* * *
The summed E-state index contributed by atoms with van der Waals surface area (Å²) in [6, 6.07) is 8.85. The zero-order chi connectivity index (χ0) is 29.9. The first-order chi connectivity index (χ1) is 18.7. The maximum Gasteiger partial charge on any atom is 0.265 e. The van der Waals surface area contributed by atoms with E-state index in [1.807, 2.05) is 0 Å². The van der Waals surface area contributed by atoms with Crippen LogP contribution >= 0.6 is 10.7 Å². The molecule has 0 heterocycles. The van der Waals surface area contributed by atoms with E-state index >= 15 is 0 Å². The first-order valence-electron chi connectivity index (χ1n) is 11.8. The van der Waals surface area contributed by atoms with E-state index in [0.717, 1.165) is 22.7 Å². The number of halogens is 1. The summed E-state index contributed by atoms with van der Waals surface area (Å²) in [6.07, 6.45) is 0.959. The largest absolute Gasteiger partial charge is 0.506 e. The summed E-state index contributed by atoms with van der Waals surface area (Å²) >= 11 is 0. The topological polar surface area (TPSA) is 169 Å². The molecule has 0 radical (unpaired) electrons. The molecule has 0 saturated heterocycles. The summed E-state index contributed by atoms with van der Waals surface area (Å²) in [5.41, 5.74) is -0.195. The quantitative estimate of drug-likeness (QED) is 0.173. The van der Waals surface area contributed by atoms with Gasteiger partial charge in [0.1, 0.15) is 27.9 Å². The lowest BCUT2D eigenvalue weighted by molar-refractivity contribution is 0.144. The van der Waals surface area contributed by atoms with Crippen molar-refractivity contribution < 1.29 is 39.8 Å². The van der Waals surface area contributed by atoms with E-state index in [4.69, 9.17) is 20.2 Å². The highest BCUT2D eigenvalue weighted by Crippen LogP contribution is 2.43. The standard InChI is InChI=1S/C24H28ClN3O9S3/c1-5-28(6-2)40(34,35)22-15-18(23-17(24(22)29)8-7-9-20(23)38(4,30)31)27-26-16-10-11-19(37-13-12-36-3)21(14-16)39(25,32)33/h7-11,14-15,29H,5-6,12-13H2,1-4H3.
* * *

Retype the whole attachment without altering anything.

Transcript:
The summed E-state index contributed by atoms with van der Waals surface area (Å²) in [6, 6.07) is 8.85. The zero-order chi connectivity index (χ0) is 29.9. The first-order chi connectivity index (χ1) is 18.7. The maximum Gasteiger partial charge on any atom is 0.265 e. The van der Waals surface area contributed by atoms with E-state index in [1.807, 2.05) is 0 Å². The van der Waals surface area contributed by atoms with Crippen LogP contribution >= 0.6 is 10.7 Å². The molecule has 0 heterocycles. The van der Waals surface area contributed by atoms with E-state index >= 15 is 0 Å². The first-order valence-electron chi connectivity index (χ1n) is 11.8. The van der Waals surface area contributed by atoms with E-state index in [0.717, 1.165) is 22.7 Å². The number of halogens is 1. The summed E-state index contributed by atoms with van der Waals surface area (Å²) in [6.07, 6.45) is 0.959. The largest absolute Gasteiger partial charge is 0.506 e. The summed E-state index contributed by atoms with van der Waals surface area (Å²) >= 11 is 0. The topological polar surface area (TPSA) is 169 Å². The molecule has 0 radical (unpaired) electrons. The molecule has 0 saturated heterocycles. The summed E-state index contributed by atoms with van der Waals surface area (Å²) in [5.41, 5.74) is -0.195. The quantitative estimate of drug-likeness (QED) is 0.173. The van der Waals surface area contributed by atoms with Gasteiger partial charge in [0.1, 0.15) is 27.9 Å². The lowest BCUT2D eigenvalue weighted by molar-refractivity contribution is 0.144. The van der Waals surface area contributed by atoms with Crippen molar-refractivity contribution < 1.29 is 39.8 Å². The van der Waals surface area contributed by atoms with E-state index in [4.69, 9.17) is 20.2 Å². The highest BCUT2D eigenvalue weighted by Crippen LogP contribution is 2.43. The standard InChI is InChI=1S/C24H28ClN3O9S3/c1-5-28(6-2)40(34,35)22-15-18(23-17(24(22)29)8-7-9-20(23)38(4,30)31)27-26-16-10-11-19(37-13-12-36-3)21(14-16)39(25,32)33/h7-11,14-15,29H,5-6,12-13H2,1-4H3.